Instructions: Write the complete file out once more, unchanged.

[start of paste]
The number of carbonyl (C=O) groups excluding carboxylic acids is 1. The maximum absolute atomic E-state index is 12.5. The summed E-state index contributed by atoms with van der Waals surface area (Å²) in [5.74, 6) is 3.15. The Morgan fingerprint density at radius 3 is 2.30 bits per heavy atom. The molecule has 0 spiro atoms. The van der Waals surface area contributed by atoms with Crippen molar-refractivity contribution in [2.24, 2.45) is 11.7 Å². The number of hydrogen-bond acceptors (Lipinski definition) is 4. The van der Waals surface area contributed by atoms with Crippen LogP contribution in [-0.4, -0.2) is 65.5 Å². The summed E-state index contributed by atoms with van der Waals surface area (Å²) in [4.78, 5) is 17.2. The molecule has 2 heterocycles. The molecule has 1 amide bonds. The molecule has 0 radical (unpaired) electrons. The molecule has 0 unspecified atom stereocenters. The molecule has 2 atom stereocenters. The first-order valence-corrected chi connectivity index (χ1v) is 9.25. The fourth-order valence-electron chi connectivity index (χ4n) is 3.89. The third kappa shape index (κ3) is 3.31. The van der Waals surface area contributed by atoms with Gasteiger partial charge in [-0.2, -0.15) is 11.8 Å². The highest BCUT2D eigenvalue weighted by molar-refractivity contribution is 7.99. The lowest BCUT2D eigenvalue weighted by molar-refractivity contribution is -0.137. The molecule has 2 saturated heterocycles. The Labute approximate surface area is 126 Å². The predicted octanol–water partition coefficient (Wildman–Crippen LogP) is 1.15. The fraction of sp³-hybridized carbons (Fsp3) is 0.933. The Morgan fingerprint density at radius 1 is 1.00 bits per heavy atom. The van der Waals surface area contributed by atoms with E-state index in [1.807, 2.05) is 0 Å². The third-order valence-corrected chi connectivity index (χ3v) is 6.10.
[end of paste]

The number of carbonyl (C=O) groups excluding carboxylic acids is 1. The maximum absolute atomic E-state index is 12.5. The summed E-state index contributed by atoms with van der Waals surface area (Å²) in [5.74, 6) is 3.15. The Morgan fingerprint density at radius 3 is 2.30 bits per heavy atom. The molecule has 0 spiro atoms. The van der Waals surface area contributed by atoms with Crippen molar-refractivity contribution in [2.24, 2.45) is 11.7 Å². The number of hydrogen-bond acceptors (Lipinski definition) is 4. The van der Waals surface area contributed by atoms with Crippen LogP contribution in [-0.4, -0.2) is 65.5 Å². The summed E-state index contributed by atoms with van der Waals surface area (Å²) in [4.78, 5) is 17.2. The molecule has 2 heterocycles. The molecule has 1 amide bonds. The molecule has 0 radical (unpaired) electrons. The molecule has 0 unspecified atom stereocenters. The molecule has 2 atom stereocenters. The first-order valence-corrected chi connectivity index (χ1v) is 9.25. The fourth-order valence-electron chi connectivity index (χ4n) is 3.89. The third kappa shape index (κ3) is 3.31. The van der Waals surface area contributed by atoms with Gasteiger partial charge in [-0.2, -0.15) is 11.8 Å². The highest BCUT2D eigenvalue weighted by molar-refractivity contribution is 7.99. The lowest BCUT2D eigenvalue weighted by molar-refractivity contribution is -0.137. The molecule has 2 saturated heterocycles. The Labute approximate surface area is 126 Å². The predicted octanol–water partition coefficient (Wildman–Crippen LogP) is 1.15. The fraction of sp³-hybridized carbons (Fsp3) is 0.933. The Morgan fingerprint density at radius 1 is 1.00 bits per heavy atom. The van der Waals surface area contributed by atoms with E-state index in [1.807, 2.05) is 0 Å². The third-order valence-corrected chi connectivity index (χ3v) is 6.10.